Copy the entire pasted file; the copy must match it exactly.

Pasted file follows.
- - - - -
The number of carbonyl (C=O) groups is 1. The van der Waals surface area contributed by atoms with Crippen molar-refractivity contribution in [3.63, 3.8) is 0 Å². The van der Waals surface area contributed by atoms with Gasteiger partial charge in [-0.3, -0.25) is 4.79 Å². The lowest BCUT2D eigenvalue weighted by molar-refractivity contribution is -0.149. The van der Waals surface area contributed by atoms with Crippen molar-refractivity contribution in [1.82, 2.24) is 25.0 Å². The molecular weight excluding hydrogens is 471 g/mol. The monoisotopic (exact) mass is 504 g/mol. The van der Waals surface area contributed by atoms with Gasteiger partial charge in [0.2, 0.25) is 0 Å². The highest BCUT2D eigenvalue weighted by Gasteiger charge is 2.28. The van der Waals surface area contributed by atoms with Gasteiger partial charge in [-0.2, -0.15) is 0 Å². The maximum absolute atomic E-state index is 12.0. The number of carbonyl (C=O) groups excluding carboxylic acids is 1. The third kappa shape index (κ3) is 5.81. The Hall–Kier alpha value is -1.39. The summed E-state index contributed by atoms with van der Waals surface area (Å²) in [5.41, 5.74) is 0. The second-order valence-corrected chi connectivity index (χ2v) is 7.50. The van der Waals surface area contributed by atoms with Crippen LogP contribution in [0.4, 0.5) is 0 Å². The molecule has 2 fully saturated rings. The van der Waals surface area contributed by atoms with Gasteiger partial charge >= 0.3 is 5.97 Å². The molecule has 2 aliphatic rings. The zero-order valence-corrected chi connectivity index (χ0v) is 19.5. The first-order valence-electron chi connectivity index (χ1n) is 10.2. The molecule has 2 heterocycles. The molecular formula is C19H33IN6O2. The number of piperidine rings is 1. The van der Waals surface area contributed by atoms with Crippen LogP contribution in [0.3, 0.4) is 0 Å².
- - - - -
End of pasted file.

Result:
The number of carbonyl (C=O) groups is 1. The van der Waals surface area contributed by atoms with Crippen molar-refractivity contribution in [3.63, 3.8) is 0 Å². The van der Waals surface area contributed by atoms with Gasteiger partial charge in [-0.3, -0.25) is 4.79 Å². The lowest BCUT2D eigenvalue weighted by molar-refractivity contribution is -0.149. The van der Waals surface area contributed by atoms with Crippen molar-refractivity contribution in [1.82, 2.24) is 25.0 Å². The molecular weight excluding hydrogens is 471 g/mol. The monoisotopic (exact) mass is 504 g/mol. The van der Waals surface area contributed by atoms with Gasteiger partial charge in [0.2, 0.25) is 0 Å². The highest BCUT2D eigenvalue weighted by Gasteiger charge is 2.28. The van der Waals surface area contributed by atoms with Gasteiger partial charge in [-0.2, -0.15) is 0 Å². The maximum absolute atomic E-state index is 12.0. The number of carbonyl (C=O) groups excluding carboxylic acids is 1. The third kappa shape index (κ3) is 5.81. The Hall–Kier alpha value is -1.39. The summed E-state index contributed by atoms with van der Waals surface area (Å²) in [5.41, 5.74) is 0. The second-order valence-corrected chi connectivity index (χ2v) is 7.50. The van der Waals surface area contributed by atoms with Crippen LogP contribution in [0.4, 0.5) is 0 Å². The molecule has 2 fully saturated rings. The van der Waals surface area contributed by atoms with Gasteiger partial charge >= 0.3 is 5.97 Å². The molecule has 2 aliphatic rings. The zero-order valence-corrected chi connectivity index (χ0v) is 19.5. The first-order valence-electron chi connectivity index (χ1n) is 10.2. The molecule has 2 heterocycles. The molecular formula is C19H33IN6O2. The number of piperidine rings is 1. The van der Waals surface area contributed by atoms with Crippen LogP contribution in [0.3, 0.4) is 0 Å².